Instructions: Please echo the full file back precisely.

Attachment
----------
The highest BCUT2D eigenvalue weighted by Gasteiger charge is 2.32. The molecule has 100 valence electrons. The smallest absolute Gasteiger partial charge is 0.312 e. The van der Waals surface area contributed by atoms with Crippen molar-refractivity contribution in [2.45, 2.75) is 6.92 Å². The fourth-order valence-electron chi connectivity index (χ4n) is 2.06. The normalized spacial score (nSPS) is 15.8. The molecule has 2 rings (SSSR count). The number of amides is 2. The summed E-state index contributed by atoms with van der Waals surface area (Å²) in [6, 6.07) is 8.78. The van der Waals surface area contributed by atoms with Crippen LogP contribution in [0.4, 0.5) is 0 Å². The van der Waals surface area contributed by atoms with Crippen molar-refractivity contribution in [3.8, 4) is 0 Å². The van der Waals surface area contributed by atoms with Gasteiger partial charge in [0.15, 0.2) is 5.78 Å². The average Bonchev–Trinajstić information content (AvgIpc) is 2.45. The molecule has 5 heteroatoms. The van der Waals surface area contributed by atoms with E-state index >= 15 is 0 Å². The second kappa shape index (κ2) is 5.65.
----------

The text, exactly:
The highest BCUT2D eigenvalue weighted by Gasteiger charge is 2.32. The molecule has 100 valence electrons. The smallest absolute Gasteiger partial charge is 0.312 e. The van der Waals surface area contributed by atoms with Crippen molar-refractivity contribution in [2.45, 2.75) is 6.92 Å². The fourth-order valence-electron chi connectivity index (χ4n) is 2.06. The normalized spacial score (nSPS) is 15.8. The molecule has 2 rings (SSSR count). The number of amides is 2. The summed E-state index contributed by atoms with van der Waals surface area (Å²) in [6, 6.07) is 8.78. The van der Waals surface area contributed by atoms with Crippen LogP contribution in [0.4, 0.5) is 0 Å². The van der Waals surface area contributed by atoms with Crippen molar-refractivity contribution in [3.8, 4) is 0 Å². The van der Waals surface area contributed by atoms with Gasteiger partial charge in [0.15, 0.2) is 5.78 Å². The average Bonchev–Trinajstić information content (AvgIpc) is 2.45. The molecule has 5 heteroatoms. The van der Waals surface area contributed by atoms with E-state index >= 15 is 0 Å². The second kappa shape index (κ2) is 5.65.